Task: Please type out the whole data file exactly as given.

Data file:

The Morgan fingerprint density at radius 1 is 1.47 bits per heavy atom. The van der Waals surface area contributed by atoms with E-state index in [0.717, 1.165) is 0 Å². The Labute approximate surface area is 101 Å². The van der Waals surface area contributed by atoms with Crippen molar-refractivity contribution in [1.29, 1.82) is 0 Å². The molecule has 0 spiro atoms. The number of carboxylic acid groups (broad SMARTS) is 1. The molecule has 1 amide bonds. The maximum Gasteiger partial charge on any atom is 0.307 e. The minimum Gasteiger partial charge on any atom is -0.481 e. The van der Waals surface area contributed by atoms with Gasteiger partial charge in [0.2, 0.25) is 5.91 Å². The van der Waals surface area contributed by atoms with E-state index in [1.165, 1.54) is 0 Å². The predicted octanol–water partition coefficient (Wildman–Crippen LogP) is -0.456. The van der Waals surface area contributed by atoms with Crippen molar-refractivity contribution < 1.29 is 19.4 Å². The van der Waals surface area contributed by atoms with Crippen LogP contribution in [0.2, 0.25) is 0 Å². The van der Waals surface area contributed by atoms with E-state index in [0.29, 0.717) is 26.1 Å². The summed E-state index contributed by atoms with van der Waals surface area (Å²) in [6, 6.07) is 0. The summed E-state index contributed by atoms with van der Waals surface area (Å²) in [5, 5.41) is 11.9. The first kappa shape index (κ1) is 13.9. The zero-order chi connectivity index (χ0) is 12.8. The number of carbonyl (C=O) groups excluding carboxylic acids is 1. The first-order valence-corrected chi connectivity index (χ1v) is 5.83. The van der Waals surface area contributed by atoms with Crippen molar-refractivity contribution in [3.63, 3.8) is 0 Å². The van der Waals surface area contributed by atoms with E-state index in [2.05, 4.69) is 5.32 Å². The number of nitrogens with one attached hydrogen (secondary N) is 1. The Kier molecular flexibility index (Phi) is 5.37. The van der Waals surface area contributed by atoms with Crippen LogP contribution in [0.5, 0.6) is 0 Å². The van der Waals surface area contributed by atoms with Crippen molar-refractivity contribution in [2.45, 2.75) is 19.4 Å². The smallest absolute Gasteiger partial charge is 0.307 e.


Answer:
The Morgan fingerprint density at radius 1 is 1.47 bits per heavy atom. The van der Waals surface area contributed by atoms with E-state index in [0.717, 1.165) is 0 Å². The Labute approximate surface area is 101 Å². The van der Waals surface area contributed by atoms with Crippen molar-refractivity contribution in [1.29, 1.82) is 0 Å². The molecule has 0 spiro atoms. The number of carboxylic acid groups (broad SMARTS) is 1. The molecule has 1 amide bonds. The maximum Gasteiger partial charge on any atom is 0.307 e. The minimum Gasteiger partial charge on any atom is -0.481 e. The van der Waals surface area contributed by atoms with Gasteiger partial charge in [0.2, 0.25) is 5.91 Å². The van der Waals surface area contributed by atoms with E-state index in [1.165, 1.54) is 0 Å². The predicted octanol–water partition coefficient (Wildman–Crippen LogP) is -0.456. The van der Waals surface area contributed by atoms with Crippen molar-refractivity contribution < 1.29 is 19.4 Å². The van der Waals surface area contributed by atoms with Crippen LogP contribution in [0.2, 0.25) is 0 Å². The van der Waals surface area contributed by atoms with E-state index in [0.29, 0.717) is 26.1 Å². The summed E-state index contributed by atoms with van der Waals surface area (Å²) in [6, 6.07) is 0. The summed E-state index contributed by atoms with van der Waals surface area (Å²) in [5, 5.41) is 11.9. The first kappa shape index (κ1) is 13.9. The zero-order chi connectivity index (χ0) is 12.8. The number of carbonyl (C=O) groups excluding carboxylic acids is 1. The first-order valence-corrected chi connectivity index (χ1v) is 5.83. The van der Waals surface area contributed by atoms with Crippen molar-refractivity contribution in [3.63, 3.8) is 0 Å². The van der Waals surface area contributed by atoms with E-state index in [2.05, 4.69) is 5.32 Å². The number of nitrogens with one attached hydrogen (secondary N) is 1. The Kier molecular flexibility index (Phi) is 5.37. The van der Waals surface area contributed by atoms with Crippen LogP contribution in [0.5, 0.6) is 0 Å². The van der Waals surface area contributed by atoms with Crippen molar-refractivity contribution in [2.45, 2.75) is 19.4 Å². The smallest absolute Gasteiger partial charge is 0.307 e.